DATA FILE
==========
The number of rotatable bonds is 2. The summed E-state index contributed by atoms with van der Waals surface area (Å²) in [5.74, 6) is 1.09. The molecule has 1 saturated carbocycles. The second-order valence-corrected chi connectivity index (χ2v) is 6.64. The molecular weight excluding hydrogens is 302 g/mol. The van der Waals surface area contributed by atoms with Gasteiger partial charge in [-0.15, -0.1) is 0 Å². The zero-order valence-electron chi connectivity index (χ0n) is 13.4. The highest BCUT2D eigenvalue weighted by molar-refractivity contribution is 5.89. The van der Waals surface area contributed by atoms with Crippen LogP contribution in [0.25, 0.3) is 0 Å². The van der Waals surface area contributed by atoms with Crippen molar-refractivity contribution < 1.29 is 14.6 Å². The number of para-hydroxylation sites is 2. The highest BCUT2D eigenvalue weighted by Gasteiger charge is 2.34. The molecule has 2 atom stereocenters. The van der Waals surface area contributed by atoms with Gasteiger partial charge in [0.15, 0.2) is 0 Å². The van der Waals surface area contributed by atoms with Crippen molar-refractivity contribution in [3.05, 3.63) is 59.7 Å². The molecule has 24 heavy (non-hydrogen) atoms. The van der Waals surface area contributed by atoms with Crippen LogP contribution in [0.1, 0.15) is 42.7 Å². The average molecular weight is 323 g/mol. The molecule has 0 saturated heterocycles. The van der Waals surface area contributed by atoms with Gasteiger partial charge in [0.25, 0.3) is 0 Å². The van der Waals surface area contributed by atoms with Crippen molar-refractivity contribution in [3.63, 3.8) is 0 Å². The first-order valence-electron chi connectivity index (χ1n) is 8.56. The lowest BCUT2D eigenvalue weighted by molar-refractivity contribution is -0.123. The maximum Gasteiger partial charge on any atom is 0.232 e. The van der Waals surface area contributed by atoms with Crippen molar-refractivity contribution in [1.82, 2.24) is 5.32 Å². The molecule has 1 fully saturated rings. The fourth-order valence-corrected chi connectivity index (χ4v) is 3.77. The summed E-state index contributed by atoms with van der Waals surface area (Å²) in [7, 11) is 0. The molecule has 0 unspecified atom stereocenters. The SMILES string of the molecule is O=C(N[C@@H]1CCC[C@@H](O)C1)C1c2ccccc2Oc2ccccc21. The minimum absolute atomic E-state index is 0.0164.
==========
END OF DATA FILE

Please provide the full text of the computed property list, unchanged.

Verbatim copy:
The number of rotatable bonds is 2. The summed E-state index contributed by atoms with van der Waals surface area (Å²) in [5.74, 6) is 1.09. The molecule has 1 saturated carbocycles. The second-order valence-corrected chi connectivity index (χ2v) is 6.64. The molecular weight excluding hydrogens is 302 g/mol. The van der Waals surface area contributed by atoms with Gasteiger partial charge in [-0.15, -0.1) is 0 Å². The zero-order valence-electron chi connectivity index (χ0n) is 13.4. The highest BCUT2D eigenvalue weighted by molar-refractivity contribution is 5.89. The van der Waals surface area contributed by atoms with Crippen LogP contribution in [0.25, 0.3) is 0 Å². The van der Waals surface area contributed by atoms with Crippen molar-refractivity contribution < 1.29 is 14.6 Å². The number of para-hydroxylation sites is 2. The highest BCUT2D eigenvalue weighted by Gasteiger charge is 2.34. The molecule has 2 atom stereocenters. The van der Waals surface area contributed by atoms with Gasteiger partial charge in [0.15, 0.2) is 0 Å². The van der Waals surface area contributed by atoms with Crippen molar-refractivity contribution in [3.05, 3.63) is 59.7 Å². The molecule has 24 heavy (non-hydrogen) atoms. The van der Waals surface area contributed by atoms with Crippen LogP contribution in [0.1, 0.15) is 42.7 Å². The average molecular weight is 323 g/mol. The molecule has 0 saturated heterocycles. The van der Waals surface area contributed by atoms with Gasteiger partial charge in [0.25, 0.3) is 0 Å². The van der Waals surface area contributed by atoms with Crippen molar-refractivity contribution in [3.63, 3.8) is 0 Å². The first-order valence-electron chi connectivity index (χ1n) is 8.56. The lowest BCUT2D eigenvalue weighted by molar-refractivity contribution is -0.123. The maximum Gasteiger partial charge on any atom is 0.232 e. The van der Waals surface area contributed by atoms with Crippen molar-refractivity contribution in [1.82, 2.24) is 5.32 Å². The molecule has 1 fully saturated rings. The fourth-order valence-corrected chi connectivity index (χ4v) is 3.77. The summed E-state index contributed by atoms with van der Waals surface area (Å²) in [7, 11) is 0. The molecule has 0 unspecified atom stereocenters. The SMILES string of the molecule is O=C(N[C@@H]1CCC[C@@H](O)C1)C1c2ccccc2Oc2ccccc21. The minimum absolute atomic E-state index is 0.0164.